After breezing through her caucus’ nomination to serve as Speaker of House, Nancy Pelosi (D-California) seemed to note that this would be her last term.

For months, Pelosi has evaded questions about a statement she made two years ago with Democrats to serve only four more years in power. Pelosi more or less affirmed that she plans to pass the role on to someone else in 2022 during a news conference on Wednesday.

“When that conversation took place, there was a move to put limits on the leadership and the chairs of committees…. What I said then is whether it passes or not, I will abide by those limits that are there,” Pelosi said. “I don’t want to undermine any leverage I may have, but I made the statement.”

Pelosi first began leading the Democratic caucus in 2003, becoming the first female House Speaker in 2007 when Democrats reclaimed the majority.

However, her comments seemed to leave room for her to back out if needed.

“If my husband is listening, don’t let me have to be more specific than that, because we never expected to have another term now,” Pelosi added after being asked if this would be her last term. “I consider this a gift, and I can’t wait to be working with Joe Biden and preparing us into our transition into the future.”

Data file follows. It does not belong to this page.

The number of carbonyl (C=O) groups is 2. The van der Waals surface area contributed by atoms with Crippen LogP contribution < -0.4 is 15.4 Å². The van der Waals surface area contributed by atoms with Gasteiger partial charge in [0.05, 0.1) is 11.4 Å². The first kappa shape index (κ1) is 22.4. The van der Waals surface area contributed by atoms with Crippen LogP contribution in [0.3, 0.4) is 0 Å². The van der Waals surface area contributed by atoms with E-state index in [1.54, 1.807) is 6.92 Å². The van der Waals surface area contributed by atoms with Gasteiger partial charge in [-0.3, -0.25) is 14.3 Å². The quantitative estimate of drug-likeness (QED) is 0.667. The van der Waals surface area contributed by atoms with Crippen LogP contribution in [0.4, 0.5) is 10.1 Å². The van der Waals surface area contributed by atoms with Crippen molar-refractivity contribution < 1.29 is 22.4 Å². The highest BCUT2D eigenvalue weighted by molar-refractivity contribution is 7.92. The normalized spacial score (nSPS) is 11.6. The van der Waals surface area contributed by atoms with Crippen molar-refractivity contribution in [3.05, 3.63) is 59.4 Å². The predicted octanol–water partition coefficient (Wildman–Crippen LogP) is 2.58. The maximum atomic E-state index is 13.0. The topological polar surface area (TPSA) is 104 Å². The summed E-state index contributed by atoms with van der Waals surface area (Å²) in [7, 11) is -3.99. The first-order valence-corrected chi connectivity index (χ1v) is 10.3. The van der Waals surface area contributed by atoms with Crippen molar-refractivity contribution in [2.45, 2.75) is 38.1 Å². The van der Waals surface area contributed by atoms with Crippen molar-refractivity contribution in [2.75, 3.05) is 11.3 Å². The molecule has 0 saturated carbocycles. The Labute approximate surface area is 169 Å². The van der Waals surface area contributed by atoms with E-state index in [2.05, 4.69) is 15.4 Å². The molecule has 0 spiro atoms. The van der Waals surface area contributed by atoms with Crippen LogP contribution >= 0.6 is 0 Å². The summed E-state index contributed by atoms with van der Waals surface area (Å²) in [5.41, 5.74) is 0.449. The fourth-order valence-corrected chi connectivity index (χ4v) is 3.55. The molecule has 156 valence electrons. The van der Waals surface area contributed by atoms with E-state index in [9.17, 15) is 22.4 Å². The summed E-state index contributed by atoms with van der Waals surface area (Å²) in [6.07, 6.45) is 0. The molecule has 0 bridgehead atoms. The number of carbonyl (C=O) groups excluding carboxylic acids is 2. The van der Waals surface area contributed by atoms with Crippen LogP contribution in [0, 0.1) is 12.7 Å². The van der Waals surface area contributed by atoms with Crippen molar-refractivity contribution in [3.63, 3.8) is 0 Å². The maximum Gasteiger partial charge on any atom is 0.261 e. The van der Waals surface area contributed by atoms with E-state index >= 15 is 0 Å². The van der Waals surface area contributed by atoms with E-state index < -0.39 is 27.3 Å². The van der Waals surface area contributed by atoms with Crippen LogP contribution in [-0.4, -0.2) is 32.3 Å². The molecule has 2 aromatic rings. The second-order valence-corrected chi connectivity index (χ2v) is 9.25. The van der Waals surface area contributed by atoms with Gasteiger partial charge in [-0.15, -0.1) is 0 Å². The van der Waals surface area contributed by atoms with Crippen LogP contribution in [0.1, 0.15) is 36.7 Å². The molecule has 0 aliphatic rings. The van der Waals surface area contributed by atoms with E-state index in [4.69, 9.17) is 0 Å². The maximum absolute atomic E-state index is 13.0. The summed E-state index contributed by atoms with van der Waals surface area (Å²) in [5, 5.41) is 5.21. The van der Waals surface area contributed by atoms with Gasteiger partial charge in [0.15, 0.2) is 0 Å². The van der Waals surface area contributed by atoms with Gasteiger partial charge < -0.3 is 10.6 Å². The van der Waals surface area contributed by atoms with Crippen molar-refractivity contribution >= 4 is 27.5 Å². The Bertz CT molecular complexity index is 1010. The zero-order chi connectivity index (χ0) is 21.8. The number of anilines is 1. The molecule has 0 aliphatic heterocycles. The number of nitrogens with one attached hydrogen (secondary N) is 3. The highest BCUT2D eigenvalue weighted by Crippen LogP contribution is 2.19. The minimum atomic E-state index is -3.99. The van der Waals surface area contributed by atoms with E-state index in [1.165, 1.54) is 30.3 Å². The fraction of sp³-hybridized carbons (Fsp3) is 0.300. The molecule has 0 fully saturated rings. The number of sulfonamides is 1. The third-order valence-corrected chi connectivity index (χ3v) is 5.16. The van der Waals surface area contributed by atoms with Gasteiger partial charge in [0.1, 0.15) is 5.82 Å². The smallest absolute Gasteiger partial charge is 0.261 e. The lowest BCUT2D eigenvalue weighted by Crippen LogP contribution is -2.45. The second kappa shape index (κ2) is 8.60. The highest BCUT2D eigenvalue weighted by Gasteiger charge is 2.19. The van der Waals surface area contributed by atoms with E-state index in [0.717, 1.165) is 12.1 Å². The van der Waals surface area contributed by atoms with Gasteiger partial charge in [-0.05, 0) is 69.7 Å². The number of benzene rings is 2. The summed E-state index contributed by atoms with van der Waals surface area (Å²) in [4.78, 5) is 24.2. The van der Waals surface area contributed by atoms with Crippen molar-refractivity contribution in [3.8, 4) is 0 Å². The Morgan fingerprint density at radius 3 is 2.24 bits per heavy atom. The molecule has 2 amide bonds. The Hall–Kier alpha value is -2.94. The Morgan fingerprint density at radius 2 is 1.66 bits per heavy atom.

Despite some criticism that the Democratic leadership did not reflect younger, more progressive voices, Pelosi ran unopposed and only had to secure a simple majority of the Democratic Party’s  vote. She will have to clinch at least 218 votes on the House floor in January.

While she will be working with a slimmer majority, only two Democrats have so far publicly stated they will vote against her — Reps. Elissa Slotkin (D-Michigan) and Jared Golden (D-Maine). Some other Democrats who had previously said they would oppose Pelosi continuing her tenure were voted out during the election cycle.

The Democratic leadership of the House will remain largely unchanged, with Majority Leader Steny Hoyer (D-Maryland), House Majority Whip Jim Clyburn (D-South Carolina) and Democratic Caucus Chairman Hakeem Jeffries (D-New York) all being elected to another term. The one exception is Rep. Katherine Clark (D-Massachusetts) who was promoted to Assistant Speaker from Vice Chair, becoming the second-highest ranked female lawmaker behind Pelosi.